THERE IS NO LAW IN THE STATE OF NEW JERSEY TO SUPPORT THE PROPOSITION THAT THE PLAINTIFFS ARE NOT ENTITLED TO PARTICIPATE IN THE DISTRIBUTION OF ASSETS OR THAT THEY DO NOT HAVE STANDING TO SUE UNDER THE CIRCUMSTANCES
FACTUAL DISPUTES AND ISSUES OF CREDIBILITY WARRANTED A DENIAL OF DEFENDANTS' [SIC] SUMMARY JUDGMENT MOTION
EQUITY DICTATES THAT ANY DISTRIBUTION OF CLUB ASSETS TO THE CLUB'S THIRTY (30) MEMBERS SHOULD INCLUDE SIMILAR DISTRIBUTION TO THE PLAINTIFFS
In essence, both sets of plaintiffs argue that the trial court erred in granting summary judgment because there are genuine issues of material fact and because the trial court incorrectly applied the law.
Non-profit organizations are given substantial deference because they "must have considerable latitude in rulemaking in order to accomplish their objectives and generally, their private law is binding on those who wish to remain members."
Loigman v. Trombadore, 228 N.J. Super. 437, 449 (App. Div. 1988) (citing Higgins v. Am. Soc'y of Clinical Pathologists, 51 N.J. 191, 202 (1968)); see also Danese v. Ginese, 280 N.J. Super. 17, 23 (App. Div. 1995). Deference is afforded to non-profit organizations because "courts recognize an association's right to adopt, administer and interpret its own rules without judicial intervention." Danese, supra, 280 N.J. Super. at 23.
"'[A] voluntary association may, without direction or interference by the courts, draw up for its government and adopt rules, regulations and by-laws which will be controlling as to all questions of . . . internal policy.'" Loigman, supra, 228 N.J. Super. at 450 (quoting 6 Am. Jur. 2d Assocs. & Clubs, § 5 at 433).
Courts will only intervene "into the affairs of a non-profit association" when the objecting party suffers "'an invasion of their civil rights, of [their] person or of [their] property.'" Ibid. (quoting 6 Am. Jur. 2d, supra, § 27 at 453-54). In Danese, we stated that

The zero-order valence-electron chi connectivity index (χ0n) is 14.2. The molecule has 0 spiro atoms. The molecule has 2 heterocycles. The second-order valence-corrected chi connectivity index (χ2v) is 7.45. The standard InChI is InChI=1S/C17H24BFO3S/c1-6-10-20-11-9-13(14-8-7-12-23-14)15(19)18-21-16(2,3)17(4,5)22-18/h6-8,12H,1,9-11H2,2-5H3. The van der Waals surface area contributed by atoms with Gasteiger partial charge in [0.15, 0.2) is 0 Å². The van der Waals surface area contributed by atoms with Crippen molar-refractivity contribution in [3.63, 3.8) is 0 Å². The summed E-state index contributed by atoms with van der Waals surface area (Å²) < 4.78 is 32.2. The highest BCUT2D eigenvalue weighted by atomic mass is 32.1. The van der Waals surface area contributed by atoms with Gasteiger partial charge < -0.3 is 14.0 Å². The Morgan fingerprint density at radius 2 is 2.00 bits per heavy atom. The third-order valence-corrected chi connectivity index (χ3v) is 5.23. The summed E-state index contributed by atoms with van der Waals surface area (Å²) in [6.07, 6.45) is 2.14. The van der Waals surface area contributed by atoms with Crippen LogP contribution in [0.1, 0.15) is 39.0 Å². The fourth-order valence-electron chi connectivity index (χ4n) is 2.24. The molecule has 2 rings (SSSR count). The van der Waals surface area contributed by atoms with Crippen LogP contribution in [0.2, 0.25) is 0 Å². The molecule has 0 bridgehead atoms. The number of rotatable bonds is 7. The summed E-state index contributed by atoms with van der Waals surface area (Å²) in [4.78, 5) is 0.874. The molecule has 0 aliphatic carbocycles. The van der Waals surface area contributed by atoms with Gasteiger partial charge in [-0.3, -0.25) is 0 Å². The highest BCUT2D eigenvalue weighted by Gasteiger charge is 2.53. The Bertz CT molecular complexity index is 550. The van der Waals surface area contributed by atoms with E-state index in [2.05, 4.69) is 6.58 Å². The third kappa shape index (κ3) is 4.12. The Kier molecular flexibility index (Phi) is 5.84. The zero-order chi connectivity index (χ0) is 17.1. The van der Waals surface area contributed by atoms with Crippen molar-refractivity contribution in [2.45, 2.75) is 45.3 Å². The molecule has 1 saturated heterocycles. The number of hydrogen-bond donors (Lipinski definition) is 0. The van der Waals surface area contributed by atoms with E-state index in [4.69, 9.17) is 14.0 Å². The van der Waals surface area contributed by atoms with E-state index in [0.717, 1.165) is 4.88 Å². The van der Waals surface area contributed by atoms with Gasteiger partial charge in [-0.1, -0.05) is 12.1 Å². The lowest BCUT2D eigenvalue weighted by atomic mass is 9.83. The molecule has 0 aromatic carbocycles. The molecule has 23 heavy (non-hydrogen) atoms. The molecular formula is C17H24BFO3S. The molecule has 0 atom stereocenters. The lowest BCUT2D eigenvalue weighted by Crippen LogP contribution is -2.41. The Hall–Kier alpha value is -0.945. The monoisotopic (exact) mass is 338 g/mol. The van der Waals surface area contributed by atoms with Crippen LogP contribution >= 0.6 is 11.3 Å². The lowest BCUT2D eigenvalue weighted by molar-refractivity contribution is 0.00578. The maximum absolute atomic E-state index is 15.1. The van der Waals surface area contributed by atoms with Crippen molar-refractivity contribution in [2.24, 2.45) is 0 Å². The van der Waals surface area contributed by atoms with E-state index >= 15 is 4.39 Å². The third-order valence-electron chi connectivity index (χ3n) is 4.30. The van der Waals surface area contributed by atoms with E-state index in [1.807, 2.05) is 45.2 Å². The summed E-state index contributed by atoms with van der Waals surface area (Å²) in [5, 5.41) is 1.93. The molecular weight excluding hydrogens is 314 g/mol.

[C]courts will not, as a rule, take jurisdiction of a matter involving the internal affairs of an association, even in cases where judicial interference is otherwise warranted, unless the complaining member has exhausted such remedies as may be provided by the laws of the association itself.
[280 N.J. Super. at 24 (quoting 7 C.J.S. Assocs. § 8 (1980)).]
Here, plaintiffs are no longer members of the Club and have no recourse to internal remedies to resolve their dispute. Their resort to the courts is their only remedy. The principle of non-interference by the courts, however, remains strong. In other words, plaintiffs must have a sustainable legal interest to warrant judicial intervention. See Loigman, supra, 228 N.J. Super. at 449.
"A non-profit corporation "may sell, convey, mortgage, create a security interest in, lease, exchange, transfer and otherwise dispose of its property and assets." N.J.S.A. 15A:3-1(5). Although plaintiffs claim that they were "under the impression" that the property owned by the Club could not be sold, the statute under which the Club was organized clearly permits it to acquire and sell property.*fn2 Irrespective of plaintiffs' "impression" that the Club could not dispose of the property, both the governing statute and the Club's bylaws allow the Club to alienate the property.
Plaintiffs further claim that defendants' failure to inform them that the Club could be sold constitutes a fraud on them. Plaintiffs, however, have presented no evidence, beyond rumor and innuendo, to support such a claim. Rule 4:5-8(a) requires that allegations of fraud be pled with "particulars of the wrong, with dates and items if necessary . . . insofar as practicable. Malice, intent, knowledge and other condition[s] of mind of a person may be alleged generally." Proof of legal fraud must be made by clear and convincing evidence. See, e.g., Stochastic Decisions, Inc. v. DiDomenico, 236 N.J. Super. 388, 395-96 (App. Div. 1989), certif. denied, 121 N.J. 607 (1990).